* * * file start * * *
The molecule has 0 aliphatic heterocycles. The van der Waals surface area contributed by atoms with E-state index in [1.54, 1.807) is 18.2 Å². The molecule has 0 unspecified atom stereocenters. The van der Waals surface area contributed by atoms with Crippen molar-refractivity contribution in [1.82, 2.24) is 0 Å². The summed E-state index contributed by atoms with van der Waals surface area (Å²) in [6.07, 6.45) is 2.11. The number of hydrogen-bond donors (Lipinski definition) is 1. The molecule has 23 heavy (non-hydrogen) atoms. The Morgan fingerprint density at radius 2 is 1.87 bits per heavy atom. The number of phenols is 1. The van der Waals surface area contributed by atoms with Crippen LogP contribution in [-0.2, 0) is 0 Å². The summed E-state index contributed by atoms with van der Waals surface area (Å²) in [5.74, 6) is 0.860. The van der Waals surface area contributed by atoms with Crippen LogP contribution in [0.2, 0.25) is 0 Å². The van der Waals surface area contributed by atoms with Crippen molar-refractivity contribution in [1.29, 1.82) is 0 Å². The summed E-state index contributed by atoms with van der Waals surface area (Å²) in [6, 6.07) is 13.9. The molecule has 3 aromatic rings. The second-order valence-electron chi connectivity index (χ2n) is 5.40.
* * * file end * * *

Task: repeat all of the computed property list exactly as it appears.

The molecule has 0 aliphatic heterocycles. The van der Waals surface area contributed by atoms with E-state index in [1.54, 1.807) is 18.2 Å². The molecule has 0 unspecified atom stereocenters. The van der Waals surface area contributed by atoms with Crippen molar-refractivity contribution in [1.82, 2.24) is 0 Å². The summed E-state index contributed by atoms with van der Waals surface area (Å²) in [6.07, 6.45) is 2.11. The number of hydrogen-bond donors (Lipinski definition) is 1. The molecule has 23 heavy (non-hydrogen) atoms. The Morgan fingerprint density at radius 2 is 1.87 bits per heavy atom. The number of phenols is 1. The van der Waals surface area contributed by atoms with Crippen LogP contribution in [-0.2, 0) is 0 Å². The summed E-state index contributed by atoms with van der Waals surface area (Å²) in [5.74, 6) is 0.860. The van der Waals surface area contributed by atoms with Crippen LogP contribution in [0.2, 0.25) is 0 Å². The van der Waals surface area contributed by atoms with Crippen molar-refractivity contribution in [1.29, 1.82) is 0 Å². The summed E-state index contributed by atoms with van der Waals surface area (Å²) in [6, 6.07) is 13.9. The molecule has 3 aromatic rings. The second-order valence-electron chi connectivity index (χ2n) is 5.40.